"We saw him a half hour ago," I said,
"heading over to the school."
"Dressed for tennis," Jimmy added.

He hurried back to the table where
Mr. Robinson and Mr. Rappleyea waited.
Then the Hicks brothers, both Dayton lawyers,

showed up in their jalopy and all five of them jabbered like magpies at a picnic.

Willy Amos
Those big ol' houses at the edge of town . . .
Pa says they were once grand and beautiful.
Now they're mostly heaps of bricks,
wood planks, broken glass. Some got trees growin' right out the roofs, vines twistin' out the doorways.

Pa says back before I was born, when the mines were open and the furnaces made metal for the railroads and tall city buildin's,
white families lived there--
"lace curtains in the windows, easy chairs an' daisies on the porches in summer," Pa says.

Well, that sure ain't how it looks this summer.
There's skunks in the cellar,
bats in the attic,
mice in the kitchen sink.

When I'm not helpin' Pa, I come here to root through the hallways and closets,
searchin' for somethin' I might be able to fix up and sell--a flower vase,
a tin box, a watch face left behind when those families moved to places where jobs come easier.

'Most every year the town council changes the number on the little wooden sign sayin' how many folks live here:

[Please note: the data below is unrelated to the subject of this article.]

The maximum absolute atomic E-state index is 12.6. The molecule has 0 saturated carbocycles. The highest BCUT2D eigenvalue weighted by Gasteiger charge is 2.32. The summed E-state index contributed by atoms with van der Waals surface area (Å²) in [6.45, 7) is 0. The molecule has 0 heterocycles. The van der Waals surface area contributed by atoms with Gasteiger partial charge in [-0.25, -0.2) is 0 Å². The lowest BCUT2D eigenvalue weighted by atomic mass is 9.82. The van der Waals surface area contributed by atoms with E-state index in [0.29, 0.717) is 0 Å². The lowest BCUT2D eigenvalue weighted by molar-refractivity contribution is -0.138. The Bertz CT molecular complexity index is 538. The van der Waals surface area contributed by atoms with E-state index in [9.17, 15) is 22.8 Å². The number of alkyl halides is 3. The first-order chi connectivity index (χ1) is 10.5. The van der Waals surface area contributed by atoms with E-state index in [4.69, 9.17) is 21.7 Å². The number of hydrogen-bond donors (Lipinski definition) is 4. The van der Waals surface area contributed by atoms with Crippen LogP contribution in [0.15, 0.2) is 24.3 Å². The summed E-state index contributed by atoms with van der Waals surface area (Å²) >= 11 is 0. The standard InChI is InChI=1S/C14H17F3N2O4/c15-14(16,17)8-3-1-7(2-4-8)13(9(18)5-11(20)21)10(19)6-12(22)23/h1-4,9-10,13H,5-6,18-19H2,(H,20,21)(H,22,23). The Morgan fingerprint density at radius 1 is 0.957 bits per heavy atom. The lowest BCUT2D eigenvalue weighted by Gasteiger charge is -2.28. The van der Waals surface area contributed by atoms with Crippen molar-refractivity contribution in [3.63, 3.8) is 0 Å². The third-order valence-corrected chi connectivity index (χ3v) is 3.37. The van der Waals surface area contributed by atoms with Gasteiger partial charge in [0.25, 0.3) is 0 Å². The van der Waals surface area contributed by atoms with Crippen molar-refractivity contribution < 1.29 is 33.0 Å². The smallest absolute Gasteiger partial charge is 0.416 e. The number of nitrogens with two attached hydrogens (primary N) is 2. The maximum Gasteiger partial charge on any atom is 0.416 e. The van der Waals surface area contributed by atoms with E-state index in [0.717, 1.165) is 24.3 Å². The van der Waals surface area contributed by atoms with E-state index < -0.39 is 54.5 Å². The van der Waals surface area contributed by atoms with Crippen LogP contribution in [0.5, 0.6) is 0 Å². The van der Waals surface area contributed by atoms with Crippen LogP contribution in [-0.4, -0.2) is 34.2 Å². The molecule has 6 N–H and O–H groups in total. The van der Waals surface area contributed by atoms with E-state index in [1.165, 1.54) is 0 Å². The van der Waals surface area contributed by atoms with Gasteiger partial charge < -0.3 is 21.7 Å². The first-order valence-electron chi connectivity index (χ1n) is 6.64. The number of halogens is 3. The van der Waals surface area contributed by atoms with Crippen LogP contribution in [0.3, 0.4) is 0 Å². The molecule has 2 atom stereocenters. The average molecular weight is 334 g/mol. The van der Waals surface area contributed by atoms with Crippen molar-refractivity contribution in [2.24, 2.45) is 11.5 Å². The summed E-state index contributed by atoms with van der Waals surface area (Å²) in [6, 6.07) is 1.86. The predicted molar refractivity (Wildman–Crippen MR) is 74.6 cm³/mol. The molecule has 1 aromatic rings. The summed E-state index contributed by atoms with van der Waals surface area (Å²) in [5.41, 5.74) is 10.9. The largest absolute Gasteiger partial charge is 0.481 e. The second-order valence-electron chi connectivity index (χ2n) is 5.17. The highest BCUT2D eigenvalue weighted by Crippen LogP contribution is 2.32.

3,000, 2,600, 2,100, . . . and last year 1,800.

Pa and me, we don't got much need for big numbers. I'm not sure what they mean,
'ceptin' I know that the first one is biggest and the last one is smallest and that means people are leavin'.

Twelve. Now that's a number I'm used to.
I was born here twelve years back:
May 1913. I ain't never lived anyplace but Dayton, Tennessee,
so that last number still seems like plenty of folks to me.

But maybe someday, if I move to a big city like New Orleans, Chicago, or Detroit,
get me a steady job,
I'll live near even more people,
and a lot fewer mice and skunks.

Jimmy Lee Davis
Tarnation! Poor Mr. Scopes!
He didn't know why
Mr. White came to fetch him from his tennis game
& bring him into Robinson's.